Ayelet Shaked: Regev didn't want me to join the Likud

The former justice minister spoke out on Army Radio against Regev and the idea of Labor Party leader Amir Peretz as finance minister.

By MAARIV ONLINE
August 13, 2019 14:53
3 minute read.
United Right leader Ayelet Shaked

United Right leader Ayelet Shaked. (photo credit: MARC ISRAEL SELLEM/THE JERUSALEM POST)

United Right Party chairwoman Ayelet Shaked revealed that "Miri Regev was afraid I would join the Likud and said this to senior members of her party" during an interview on Army Radio on Tuesday.

"Miri Regev invented the word 'opportunism' in politics, as someone who spoke passionately about the disengagement, and she is also lying," Shaked said, referring to Regev's statement that "Shaked pleaded to join the Likud only a few months ago."


The former justice minister added, "She was scared and did not want me to join the Likud. When we did not pass the threshold, my plan was to run for Likud and to support the party. Miri Regev was the one who approached senior Likud officials and she said she didn't want that to happen. If she hadn't said things on air I would have held back, but she spoke and so I am responding."
"There are differences between the Right and the Likud," the right-wing party chairwoman continued. "I want to establish a right-wing government. I want to have 61 seats. If we do not have a double-digit number of seats, the Likud will form a government with the Left. To anyone who sees himself as right-wing, I say you should vote right-wing. True, our politicians are a bit hot-tempered, but all in all, these are very serious people who work very hard for the public in Israel."

Asked whom her party would recommend to be prime minister after the next election, Shaked said: "We would recommend Netanyahu because he is the head of the Right. But anyone who wants a right-wing government – and believes in a liberal economy without workers' committees and monopolies – should vote for us, because we are effective and value-conscious politicians."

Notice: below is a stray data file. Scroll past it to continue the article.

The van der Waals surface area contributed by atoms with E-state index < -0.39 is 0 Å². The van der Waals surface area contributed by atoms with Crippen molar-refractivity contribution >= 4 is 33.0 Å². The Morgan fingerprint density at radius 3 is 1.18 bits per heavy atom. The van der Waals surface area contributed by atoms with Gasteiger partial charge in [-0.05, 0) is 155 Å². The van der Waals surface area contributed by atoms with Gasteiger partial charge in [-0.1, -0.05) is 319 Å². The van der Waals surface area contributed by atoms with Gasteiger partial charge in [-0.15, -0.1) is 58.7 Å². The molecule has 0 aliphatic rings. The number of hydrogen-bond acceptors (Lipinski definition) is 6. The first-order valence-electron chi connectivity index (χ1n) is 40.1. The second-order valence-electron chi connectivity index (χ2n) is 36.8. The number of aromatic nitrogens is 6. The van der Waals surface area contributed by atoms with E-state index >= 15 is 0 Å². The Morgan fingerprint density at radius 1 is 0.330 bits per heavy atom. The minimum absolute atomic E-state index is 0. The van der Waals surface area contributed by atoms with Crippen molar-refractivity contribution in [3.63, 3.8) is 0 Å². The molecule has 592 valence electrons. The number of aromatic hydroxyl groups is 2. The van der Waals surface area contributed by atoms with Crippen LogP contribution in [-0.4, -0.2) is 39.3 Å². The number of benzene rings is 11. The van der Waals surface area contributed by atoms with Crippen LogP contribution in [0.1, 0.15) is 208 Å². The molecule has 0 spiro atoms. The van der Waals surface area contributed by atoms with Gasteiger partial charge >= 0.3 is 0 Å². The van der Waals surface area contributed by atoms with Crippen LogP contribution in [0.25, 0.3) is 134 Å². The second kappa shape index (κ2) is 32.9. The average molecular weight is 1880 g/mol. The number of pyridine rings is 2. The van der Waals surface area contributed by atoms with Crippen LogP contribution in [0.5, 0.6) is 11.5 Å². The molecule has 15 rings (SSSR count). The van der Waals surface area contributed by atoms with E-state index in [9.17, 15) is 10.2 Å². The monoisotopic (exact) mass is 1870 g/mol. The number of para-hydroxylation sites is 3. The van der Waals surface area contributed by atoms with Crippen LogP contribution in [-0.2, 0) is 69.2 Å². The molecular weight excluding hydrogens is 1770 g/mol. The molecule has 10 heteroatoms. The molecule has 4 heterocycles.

Commenting on the expected appointments of the state comptroller, she said, "Judge Sarah Frisch is a wonderful woman, and does an excellent job. I know Judge Nechama Munitz as well. She is an honest and serious woman. I think they are excellent appointments."

When asked if this will allow Netanyahu to receive funding for his trial, Shaked answered, "His defense costs a lot of money. I don't see a problem in financing his defense. By the way, I said this before, even when it was the previous committee."

At the same time, Shaked did not shy away from criticizing the socio-economic plan of the Labor Party, saying that "the plan is dangerous. If  [Labor leader Amir] Peretz is finance minister, we could deteriorate to the state of Venezuela. We came from the private market and that's the difference between [Naftali] Bennett and Peretz, who comes from politics and the Histadrut (trade union).

"A lot of politicians do not come from the private sector and they do not understand the great difficulties and challenges that entrepreneurs and business owners have," she continued. "So his plan is beautiful on paper, but detached from reality. It is impossible to give gifts all the time, when budget increases come from the pockets of citizens. He wants to raise the minimum wage by 30% – how would he do it without raising prices and firing employees? It is impossible; it is certainly dangerous."

Shaked was then asked if she could envisage a coalition where Peretz has a role. She responded, "I say that Peretz as finance minister is something that can put Israel in a similar state as Venezuela, and it is dangerous for the Israeli economy. I really hope we become big, strong and significant, and that we can establish a coalition of 61. Listen, the finance portfolio is an important and significant portfolio, and it is one of the biggest challenges the government will face: to deal with a huge deficit, which is a challenge that both Bennett and I will be willing to accept."

Alex Winston translated this story from Maariv.


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